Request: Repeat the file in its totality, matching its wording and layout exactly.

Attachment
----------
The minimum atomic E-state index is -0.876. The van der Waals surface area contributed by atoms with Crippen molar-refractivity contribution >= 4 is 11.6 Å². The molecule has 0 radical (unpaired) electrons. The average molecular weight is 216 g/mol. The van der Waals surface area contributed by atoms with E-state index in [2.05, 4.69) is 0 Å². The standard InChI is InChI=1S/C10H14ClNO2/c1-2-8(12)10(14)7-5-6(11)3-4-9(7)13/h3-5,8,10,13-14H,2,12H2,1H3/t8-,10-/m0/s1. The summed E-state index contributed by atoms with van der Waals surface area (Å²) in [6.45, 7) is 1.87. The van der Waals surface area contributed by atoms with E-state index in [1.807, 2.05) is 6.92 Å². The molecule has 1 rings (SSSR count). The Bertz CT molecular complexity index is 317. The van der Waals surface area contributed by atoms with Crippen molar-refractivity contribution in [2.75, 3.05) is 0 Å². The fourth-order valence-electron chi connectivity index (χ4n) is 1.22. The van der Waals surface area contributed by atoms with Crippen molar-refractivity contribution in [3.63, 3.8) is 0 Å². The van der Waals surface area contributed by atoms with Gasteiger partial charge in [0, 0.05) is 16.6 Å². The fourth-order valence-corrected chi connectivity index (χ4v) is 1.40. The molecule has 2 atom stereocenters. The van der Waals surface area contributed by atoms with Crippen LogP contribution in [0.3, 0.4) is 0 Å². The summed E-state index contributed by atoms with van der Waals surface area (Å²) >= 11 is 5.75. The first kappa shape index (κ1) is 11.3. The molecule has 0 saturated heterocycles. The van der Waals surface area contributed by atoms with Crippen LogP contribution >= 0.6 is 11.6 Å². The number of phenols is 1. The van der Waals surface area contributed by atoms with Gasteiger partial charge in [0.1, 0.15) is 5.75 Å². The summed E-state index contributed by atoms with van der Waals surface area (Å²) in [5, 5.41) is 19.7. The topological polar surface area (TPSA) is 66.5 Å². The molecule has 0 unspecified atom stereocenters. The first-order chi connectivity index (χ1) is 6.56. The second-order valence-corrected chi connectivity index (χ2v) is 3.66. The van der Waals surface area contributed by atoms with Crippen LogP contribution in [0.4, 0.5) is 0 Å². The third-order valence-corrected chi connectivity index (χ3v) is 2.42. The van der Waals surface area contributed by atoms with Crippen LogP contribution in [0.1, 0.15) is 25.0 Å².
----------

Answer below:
The minimum atomic E-state index is -0.876. The van der Waals surface area contributed by atoms with Crippen molar-refractivity contribution >= 4 is 11.6 Å². The molecule has 0 radical (unpaired) electrons. The average molecular weight is 216 g/mol. The van der Waals surface area contributed by atoms with E-state index in [2.05, 4.69) is 0 Å². The standard InChI is InChI=1S/C10H14ClNO2/c1-2-8(12)10(14)7-5-6(11)3-4-9(7)13/h3-5,8,10,13-14H,2,12H2,1H3/t8-,10-/m0/s1. The summed E-state index contributed by atoms with van der Waals surface area (Å²) in [6.45, 7) is 1.87. The van der Waals surface area contributed by atoms with E-state index in [1.807, 2.05) is 6.92 Å². The molecule has 1 rings (SSSR count). The Bertz CT molecular complexity index is 317. The van der Waals surface area contributed by atoms with Crippen molar-refractivity contribution in [2.75, 3.05) is 0 Å². The fourth-order valence-electron chi connectivity index (χ4n) is 1.22. The van der Waals surface area contributed by atoms with Crippen molar-refractivity contribution in [3.63, 3.8) is 0 Å². The van der Waals surface area contributed by atoms with Gasteiger partial charge in [0, 0.05) is 16.6 Å². The fourth-order valence-corrected chi connectivity index (χ4v) is 1.40. The molecule has 2 atom stereocenters. The van der Waals surface area contributed by atoms with Crippen LogP contribution in [0.3, 0.4) is 0 Å². The summed E-state index contributed by atoms with van der Waals surface area (Å²) >= 11 is 5.75. The first kappa shape index (κ1) is 11.3. The molecule has 0 saturated heterocycles. The van der Waals surface area contributed by atoms with Crippen LogP contribution >= 0.6 is 11.6 Å². The number of phenols is 1. The van der Waals surface area contributed by atoms with Gasteiger partial charge in [0.1, 0.15) is 5.75 Å². The summed E-state index contributed by atoms with van der Waals surface area (Å²) in [5, 5.41) is 19.7. The topological polar surface area (TPSA) is 66.5 Å². The molecule has 0 unspecified atom stereocenters. The first-order chi connectivity index (χ1) is 6.56. The second-order valence-corrected chi connectivity index (χ2v) is 3.66. The van der Waals surface area contributed by atoms with Crippen LogP contribution in [0.4, 0.5) is 0 Å². The third-order valence-corrected chi connectivity index (χ3v) is 2.42. The van der Waals surface area contributed by atoms with Crippen LogP contribution in [0.1, 0.15) is 25.0 Å².